[ Best ] Graphics: Paint and Animation Software Every Amiga Owner Should Have It!
Deluxe Paint 2
The second version of the most popular paint package is still widely available: it ‘s good, but if you pick it up cheap find out about upgrading to DPaint III or IV by phoning Electronic Arts
The third version of DPaint with its excellent animation facilities is still the standard paint package for anything except HAM mode. Again, you can upgrade to the latest version.
The very latest paint package – goes on sale September 1991. Adds
4096 -colour HAM painting to the extremely popular Deluxe Paint
Ill, but is unique among the pa int programs in that it can work in
any of the Amiga’s graphics modes : four colours through 64 to
HAM, low- to high -res, Interlace and all. Also has many excellent
painting ·tools and comes with an animation sequencer to let you set
up complex animations from short clips. Possibly the best Amiga program to date. It is very
likely that no paint package will ever outdo it and it will become a standard.
Photon Paint 2
One of the two slightly older HAM-only paint programs, it has many good features but is now superceded by both DPaint IV and Spectracolor, which is based on the same code . You might find that it is available cheaper soon.
The other of the slightly older HAM-only paint programs. Essentially very similar to Photon Paint but has some quirky bits as well as some excellent unique feature s, but overall is left behind by the two newer HAM packages.
Very excellent HAM paint and animation program , but unlike Deluxe Paint IV it is HAM-only. Its main unique feature (from Photon Paint) is the ability to wrap a brush onto a ‘solid’ shape with proper lighting. Good, but could suffer from DPaint ‘s dominance.
A very old and very bizarre painting program that works in no more than 32 colours . It was left miles behind by Deluxe Paint years ago. It ‘s really quite tricky to use and unfriendly , but if you can get it dirt cheap you will get some use from it.
Everything that goes for Express Paint goes for this one too, because it is actually more or less the same thing. We’ve seen this one on sale as cheap as £3, so it makes a really viable alternative to a Public Domain program.
Disney’s The Animation Studio
As you would expect from anything with Disney’s name, this is very high-quality indeed. Designed especially for coloured-in line-drawings, so you’ ll need to be able to draw. 32-colour is not too limiting because each frame can have a separate palette.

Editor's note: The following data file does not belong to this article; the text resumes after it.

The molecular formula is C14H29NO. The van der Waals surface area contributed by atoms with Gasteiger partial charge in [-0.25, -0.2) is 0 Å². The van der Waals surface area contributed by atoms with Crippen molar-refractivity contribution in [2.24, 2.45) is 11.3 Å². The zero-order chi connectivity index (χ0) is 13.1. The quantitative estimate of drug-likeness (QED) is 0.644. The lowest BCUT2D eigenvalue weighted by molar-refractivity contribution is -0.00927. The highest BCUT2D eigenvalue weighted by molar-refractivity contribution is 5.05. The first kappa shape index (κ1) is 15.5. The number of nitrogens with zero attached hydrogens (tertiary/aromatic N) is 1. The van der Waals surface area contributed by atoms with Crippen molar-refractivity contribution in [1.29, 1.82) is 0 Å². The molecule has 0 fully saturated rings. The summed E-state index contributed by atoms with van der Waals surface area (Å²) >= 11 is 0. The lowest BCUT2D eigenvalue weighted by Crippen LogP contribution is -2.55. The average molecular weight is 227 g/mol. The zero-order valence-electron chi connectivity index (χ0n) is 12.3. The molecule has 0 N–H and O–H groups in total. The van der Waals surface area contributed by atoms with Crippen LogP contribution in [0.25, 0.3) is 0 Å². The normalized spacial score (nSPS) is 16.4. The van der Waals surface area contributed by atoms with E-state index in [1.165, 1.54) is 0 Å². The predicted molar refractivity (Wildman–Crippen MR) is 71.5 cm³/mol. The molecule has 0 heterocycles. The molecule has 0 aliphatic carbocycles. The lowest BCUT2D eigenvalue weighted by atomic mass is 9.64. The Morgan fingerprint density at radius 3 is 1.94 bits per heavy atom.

Aegis Graphics Starter Kit
A combination package of Aegis Images (a paint program), Aegis Draw (a structured drawing/CAD type program) and Aegis Animator (an animation creator). All are now extremely aged and completely outdated. OK if very cheap.
Old , difficult to get your head round at first but actually quite simple and unique. Creates simple animations by moving structured objects (outline drawings that you can reshape by dragging points around ) over bitmap backgrounds. Worth a bash.
Another very bizarre program, this is basically a paint and animation package that does all kinds of very clever and scientific things, but it’ s terribly complex and unfriendly. Get it if you’ re curious, but you’ re out on a limb !
The Graphics Workshop
Only recent and only available on import from the US though it works on UK (PAL) Amigas, this is a very good 64-colour paint and animation package that could have been a rival for DPaint lll if the stakes hadn’t been upped to HAM. Might be reborn as a 24-bit system.
A very satisfactory program to make it easy for you to design and use colourful icons on your Workbench-booted programs. It is available at a ridiculously low price, so why not give it a whirl?
Deluxe Print 2
Now included free with certain of the Amiga bundles you see advertised as well as the official Commodore version, this is basically a simple design system geared towards producing large print outs like posters. Not too stunning.
Basically a design program that lets you join together clip-art drawn in a comic-book style and type in the words to produce your own comic books. Rather fun, actually, though very computer-ish.
Rather more to it than its sister program , this one is a full-blown animation creator: it doesn’t paint, but stitches together bits from other programs. It ‘s not state-of-the-art , but look at Eric Schwartz’s PD animations to see its excellent results.